On the trail of the customer
BY SARAH GRECHENIG
Digitalisation has not only turned our everyday lives upside-down, it has also extensively revolutionised commerce. Developments in eCommerce have actually strong-armed digital transformation. The boundaries between sectors have become more fluid, those selling insurance today may be selling cars tomorrow. Nothing seems impossible any more.
As a result of digital transformation, many different sectors have experienced sustainable change. But to what extent must they look beyond their horizons and expand their own boundaries? Projections of future purchasing behaviour and customer wishes are not only subjectively feasible, they are actually accurately predictable as a result of complex algorithms. The Internet as the stage for a participatory community is just one of the innovative developments of the 21st century. Here, the focus lies not only on further technological development but also on the changes that have taken place with regards to the Internet. People have adapted their purchasing behaviour to the digital world and made technology part of their everyday lives, hence transforming the market into a ‘seamless continuum’ in the process. They do their shopping and banking online, but also plan their travel on the Internet. Even stock exchange trading develops its own special appeal when Internet reaction times are just mere seconds.
Over the past few years, numerous new players have established themselves with services and digital products, and long-established companies have had the opportunity to upgrade their profitable products to include new features and designs. Presenting their products within the digital arena has helped transform mind-numbing price comparisons into avant-garde competition. You have to think in a future-oriented manner so as to not slip behind the competition later on. Constant Internet presence and information procurement offer customers a whole new way of approaching products. They expect a holistic customer experience and a visible service benefit. Digital transformation is ushering in the age of a new society. Smartphones have positioned themselves as the interface between the real and virtual worlds. Ever more company functions and offerings are being supported by smartphones – or are actually being developed especially for such devices. New communication channels, such as Google, which were irrelevant just a few years ago, today dominate marketing’s core business. The vision that is being created here circumscribes a direct customer interaction platform and seamless product marketing across all existing and future channels. What is interesting here is that this development applies to all sectors. It has become clear that classical eCommerce is good, but is no longer in any way sufficient, as those who wish to conduct profitable business must not shy away from technical implementation.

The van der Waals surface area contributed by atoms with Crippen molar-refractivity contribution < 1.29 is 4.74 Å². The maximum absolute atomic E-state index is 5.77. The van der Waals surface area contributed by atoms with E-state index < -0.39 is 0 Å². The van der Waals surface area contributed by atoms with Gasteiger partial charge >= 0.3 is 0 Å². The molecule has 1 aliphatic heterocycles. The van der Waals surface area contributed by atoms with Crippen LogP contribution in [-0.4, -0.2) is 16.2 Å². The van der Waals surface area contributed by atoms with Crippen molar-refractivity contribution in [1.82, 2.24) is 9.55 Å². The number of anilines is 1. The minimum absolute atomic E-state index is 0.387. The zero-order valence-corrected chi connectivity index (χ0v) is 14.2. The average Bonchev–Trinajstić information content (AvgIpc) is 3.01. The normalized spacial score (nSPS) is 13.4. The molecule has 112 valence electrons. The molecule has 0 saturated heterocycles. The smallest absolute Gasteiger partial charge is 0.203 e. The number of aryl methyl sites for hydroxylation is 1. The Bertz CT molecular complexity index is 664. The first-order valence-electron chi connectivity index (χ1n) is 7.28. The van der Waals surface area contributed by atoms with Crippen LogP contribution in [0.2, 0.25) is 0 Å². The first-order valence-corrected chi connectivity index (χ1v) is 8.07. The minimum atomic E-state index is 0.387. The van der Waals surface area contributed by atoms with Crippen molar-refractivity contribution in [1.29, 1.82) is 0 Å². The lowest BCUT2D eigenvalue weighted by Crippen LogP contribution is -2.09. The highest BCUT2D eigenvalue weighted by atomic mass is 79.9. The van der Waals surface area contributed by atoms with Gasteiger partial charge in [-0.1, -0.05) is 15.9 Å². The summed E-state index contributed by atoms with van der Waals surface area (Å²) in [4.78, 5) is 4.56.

New services and products can tap into completely new revenue streams. In the past, sales ended when shops closed – today, there are no limitations at all. Unchained from time and location, customers can autonomously decide on the product and operation. But where do they get their information and preferences? Here, companies focus their attention on omnichannel solutions, which interweave sales, trade, service and marketing with the objective of offering customers an unprecedented level of comfort.
As an eCommerce and eBusiness specialist, Netconomy is already able to completely and seamlessly integrate online channels into existing corporate structures. Together with customers, this creates a perfect link between the digital and real business worlds, which builds on the economy of tomorrow. From the very outset, all requirements of the entire process have to be considered and the platform created has to be adapted to the ongoing changes in the market. As customer needs and demands change rapidly and consequently new possibilities emerge at lightning speed, these must also be tapped into swiftly to serve the business segments of today and tomorrow and to prevent entrepreneurs from pursuing the ideas and opportunities of the past. However, the focus here will be on personalisation and interaction in real time.